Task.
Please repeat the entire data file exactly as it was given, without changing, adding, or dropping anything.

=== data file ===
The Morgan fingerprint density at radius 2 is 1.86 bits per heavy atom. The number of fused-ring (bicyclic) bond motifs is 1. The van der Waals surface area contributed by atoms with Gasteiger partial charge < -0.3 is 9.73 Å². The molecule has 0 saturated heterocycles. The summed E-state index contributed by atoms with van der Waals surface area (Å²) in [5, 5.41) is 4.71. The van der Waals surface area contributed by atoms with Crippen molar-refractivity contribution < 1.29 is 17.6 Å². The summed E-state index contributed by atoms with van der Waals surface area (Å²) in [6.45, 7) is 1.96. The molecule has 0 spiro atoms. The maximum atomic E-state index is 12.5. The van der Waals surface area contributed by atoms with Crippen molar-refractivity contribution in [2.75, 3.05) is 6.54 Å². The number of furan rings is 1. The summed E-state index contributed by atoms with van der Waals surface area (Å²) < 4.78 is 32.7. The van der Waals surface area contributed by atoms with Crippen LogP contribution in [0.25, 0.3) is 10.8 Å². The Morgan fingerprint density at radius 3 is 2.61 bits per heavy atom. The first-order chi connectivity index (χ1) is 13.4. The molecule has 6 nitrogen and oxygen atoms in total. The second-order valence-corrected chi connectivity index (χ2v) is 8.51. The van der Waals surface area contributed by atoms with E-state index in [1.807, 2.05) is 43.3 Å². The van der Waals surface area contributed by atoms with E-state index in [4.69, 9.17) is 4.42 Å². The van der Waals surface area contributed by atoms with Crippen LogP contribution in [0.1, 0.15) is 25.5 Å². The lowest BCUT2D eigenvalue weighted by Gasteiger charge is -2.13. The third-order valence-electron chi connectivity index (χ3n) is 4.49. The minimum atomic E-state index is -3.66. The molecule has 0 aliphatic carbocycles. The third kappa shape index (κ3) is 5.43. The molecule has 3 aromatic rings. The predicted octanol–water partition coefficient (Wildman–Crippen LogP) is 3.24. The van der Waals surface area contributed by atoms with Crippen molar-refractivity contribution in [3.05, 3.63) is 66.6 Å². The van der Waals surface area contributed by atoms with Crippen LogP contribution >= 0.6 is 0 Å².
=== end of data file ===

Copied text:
The Morgan fingerprint density at radius 2 is 1.86 bits per heavy atom. The number of fused-ring (bicyclic) bond motifs is 1. The van der Waals surface area contributed by atoms with Gasteiger partial charge < -0.3 is 9.73 Å². The molecule has 0 saturated heterocycles. The summed E-state index contributed by atoms with van der Waals surface area (Å²) in [5, 5.41) is 4.71. The van der Waals surface area contributed by atoms with Crippen molar-refractivity contribution < 1.29 is 17.6 Å². The summed E-state index contributed by atoms with van der Waals surface area (Å²) in [6.45, 7) is 1.96. The molecule has 0 spiro atoms. The maximum atomic E-state index is 12.5. The van der Waals surface area contributed by atoms with Crippen molar-refractivity contribution in [2.75, 3.05) is 6.54 Å². The number of furan rings is 1. The summed E-state index contributed by atoms with van der Waals surface area (Å²) < 4.78 is 32.7. The van der Waals surface area contributed by atoms with Crippen LogP contribution in [0.25, 0.3) is 10.8 Å². The Morgan fingerprint density at radius 3 is 2.61 bits per heavy atom. The first-order chi connectivity index (χ1) is 13.4. The molecule has 6 nitrogen and oxygen atoms in total. The second-order valence-corrected chi connectivity index (χ2v) is 8.51. The van der Waals surface area contributed by atoms with E-state index in [1.807, 2.05) is 43.3 Å². The van der Waals surface area contributed by atoms with E-state index in [4.69, 9.17) is 4.42 Å². The van der Waals surface area contributed by atoms with Crippen LogP contribution in [0.1, 0.15) is 25.5 Å². The lowest BCUT2D eigenvalue weighted by Gasteiger charge is -2.13. The third-order valence-electron chi connectivity index (χ3n) is 4.49. The minimum atomic E-state index is -3.66. The molecule has 0 aliphatic carbocycles. The third kappa shape index (κ3) is 5.43. The molecule has 3 aromatic rings. The predicted octanol–water partition coefficient (Wildman–Crippen LogP) is 3.24. The van der Waals surface area contributed by atoms with Crippen molar-refractivity contribution in [3.05, 3.63) is 66.6 Å². The van der Waals surface area contributed by atoms with Crippen LogP contribution >= 0.6 is 0 Å².